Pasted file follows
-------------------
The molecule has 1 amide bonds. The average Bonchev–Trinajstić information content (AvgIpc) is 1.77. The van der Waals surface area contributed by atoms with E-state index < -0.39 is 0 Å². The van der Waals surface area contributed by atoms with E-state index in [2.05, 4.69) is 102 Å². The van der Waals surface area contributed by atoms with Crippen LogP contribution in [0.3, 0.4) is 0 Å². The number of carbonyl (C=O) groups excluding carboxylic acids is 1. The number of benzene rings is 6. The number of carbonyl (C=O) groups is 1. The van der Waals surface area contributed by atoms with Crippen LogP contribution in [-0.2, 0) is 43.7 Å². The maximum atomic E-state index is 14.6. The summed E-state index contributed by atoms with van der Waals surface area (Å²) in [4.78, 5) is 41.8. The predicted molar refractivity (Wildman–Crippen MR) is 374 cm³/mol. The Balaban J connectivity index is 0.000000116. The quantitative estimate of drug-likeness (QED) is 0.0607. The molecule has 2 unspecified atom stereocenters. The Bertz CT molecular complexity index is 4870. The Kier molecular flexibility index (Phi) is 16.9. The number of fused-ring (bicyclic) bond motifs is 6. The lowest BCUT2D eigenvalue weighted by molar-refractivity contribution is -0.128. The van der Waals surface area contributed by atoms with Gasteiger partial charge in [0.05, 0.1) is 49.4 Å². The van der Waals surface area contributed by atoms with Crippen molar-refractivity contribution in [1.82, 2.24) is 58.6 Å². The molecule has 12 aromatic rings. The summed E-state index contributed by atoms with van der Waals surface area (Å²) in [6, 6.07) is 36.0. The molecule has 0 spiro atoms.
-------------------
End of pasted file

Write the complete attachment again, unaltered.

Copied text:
The molecule has 1 amide bonds. The average Bonchev–Trinajstić information content (AvgIpc) is 1.77. The van der Waals surface area contributed by atoms with E-state index < -0.39 is 0 Å². The van der Waals surface area contributed by atoms with E-state index in [2.05, 4.69) is 102 Å². The van der Waals surface area contributed by atoms with Crippen LogP contribution in [0.3, 0.4) is 0 Å². The number of carbonyl (C=O) groups excluding carboxylic acids is 1. The number of benzene rings is 6. The number of carbonyl (C=O) groups is 1. The van der Waals surface area contributed by atoms with Crippen LogP contribution in [-0.2, 0) is 43.7 Å². The maximum atomic E-state index is 14.6. The summed E-state index contributed by atoms with van der Waals surface area (Å²) in [4.78, 5) is 41.8. The predicted molar refractivity (Wildman–Crippen MR) is 374 cm³/mol. The Balaban J connectivity index is 0.000000116. The quantitative estimate of drug-likeness (QED) is 0.0607. The molecule has 2 unspecified atom stereocenters. The Bertz CT molecular complexity index is 4870. The Kier molecular flexibility index (Phi) is 16.9. The number of fused-ring (bicyclic) bond motifs is 6. The lowest BCUT2D eigenvalue weighted by molar-refractivity contribution is -0.128. The van der Waals surface area contributed by atoms with Gasteiger partial charge in [0.05, 0.1) is 49.4 Å². The van der Waals surface area contributed by atoms with Crippen molar-refractivity contribution in [1.82, 2.24) is 58.6 Å². The molecule has 12 aromatic rings. The summed E-state index contributed by atoms with van der Waals surface area (Å²) in [6, 6.07) is 36.0. The molecule has 0 spiro atoms.